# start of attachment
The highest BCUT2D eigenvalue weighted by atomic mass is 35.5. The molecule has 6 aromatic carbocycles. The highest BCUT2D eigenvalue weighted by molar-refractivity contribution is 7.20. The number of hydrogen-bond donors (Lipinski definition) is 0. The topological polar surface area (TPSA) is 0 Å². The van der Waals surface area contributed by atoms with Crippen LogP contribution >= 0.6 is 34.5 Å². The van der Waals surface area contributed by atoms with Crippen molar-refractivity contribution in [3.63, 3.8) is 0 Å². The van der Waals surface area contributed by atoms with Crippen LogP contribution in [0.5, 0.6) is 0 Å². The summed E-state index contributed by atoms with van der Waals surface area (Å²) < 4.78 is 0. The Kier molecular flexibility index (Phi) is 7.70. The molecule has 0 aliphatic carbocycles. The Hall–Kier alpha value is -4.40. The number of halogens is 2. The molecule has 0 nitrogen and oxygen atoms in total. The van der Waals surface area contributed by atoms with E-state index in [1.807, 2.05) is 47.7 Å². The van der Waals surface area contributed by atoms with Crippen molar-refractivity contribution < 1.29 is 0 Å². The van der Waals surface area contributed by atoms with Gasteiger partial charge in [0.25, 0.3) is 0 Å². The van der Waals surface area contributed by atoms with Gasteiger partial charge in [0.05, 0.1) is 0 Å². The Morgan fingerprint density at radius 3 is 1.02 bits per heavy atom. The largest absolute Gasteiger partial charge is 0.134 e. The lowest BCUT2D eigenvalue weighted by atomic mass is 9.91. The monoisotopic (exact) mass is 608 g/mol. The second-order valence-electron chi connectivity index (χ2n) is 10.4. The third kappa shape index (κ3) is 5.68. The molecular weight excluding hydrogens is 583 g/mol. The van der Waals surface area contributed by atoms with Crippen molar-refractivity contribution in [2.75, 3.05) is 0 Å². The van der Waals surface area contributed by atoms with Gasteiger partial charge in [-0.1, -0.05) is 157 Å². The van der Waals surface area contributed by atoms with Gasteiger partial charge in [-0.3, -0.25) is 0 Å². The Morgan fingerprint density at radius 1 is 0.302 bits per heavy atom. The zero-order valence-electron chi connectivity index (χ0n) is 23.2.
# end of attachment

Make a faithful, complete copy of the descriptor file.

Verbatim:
The highest BCUT2D eigenvalue weighted by atomic mass is 35.5. The molecule has 6 aromatic carbocycles. The highest BCUT2D eigenvalue weighted by molar-refractivity contribution is 7.20. The number of hydrogen-bond donors (Lipinski definition) is 0. The topological polar surface area (TPSA) is 0 Å². The van der Waals surface area contributed by atoms with Crippen LogP contribution >= 0.6 is 34.5 Å². The van der Waals surface area contributed by atoms with Crippen molar-refractivity contribution in [3.63, 3.8) is 0 Å². The van der Waals surface area contributed by atoms with Crippen LogP contribution in [0.5, 0.6) is 0 Å². The summed E-state index contributed by atoms with van der Waals surface area (Å²) < 4.78 is 0. The Kier molecular flexibility index (Phi) is 7.70. The molecule has 0 aliphatic carbocycles. The Hall–Kier alpha value is -4.40. The number of halogens is 2. The molecule has 0 nitrogen and oxygen atoms in total. The van der Waals surface area contributed by atoms with E-state index in [1.807, 2.05) is 47.7 Å². The van der Waals surface area contributed by atoms with Crippen molar-refractivity contribution < 1.29 is 0 Å². The van der Waals surface area contributed by atoms with Gasteiger partial charge in [0.25, 0.3) is 0 Å². The van der Waals surface area contributed by atoms with Gasteiger partial charge in [0.05, 0.1) is 0 Å². The Morgan fingerprint density at radius 3 is 1.02 bits per heavy atom. The largest absolute Gasteiger partial charge is 0.134 e. The lowest BCUT2D eigenvalue weighted by atomic mass is 9.91. The monoisotopic (exact) mass is 608 g/mol. The second-order valence-electron chi connectivity index (χ2n) is 10.4. The third kappa shape index (κ3) is 5.68. The molecular weight excluding hydrogens is 583 g/mol. The van der Waals surface area contributed by atoms with Crippen molar-refractivity contribution in [2.75, 3.05) is 0 Å². The van der Waals surface area contributed by atoms with Gasteiger partial charge in [-0.1, -0.05) is 157 Å². The van der Waals surface area contributed by atoms with Gasteiger partial charge in [-0.3, -0.25) is 0 Å². The Morgan fingerprint density at radius 1 is 0.302 bits per heavy atom. The zero-order valence-electron chi connectivity index (χ0n) is 23.2.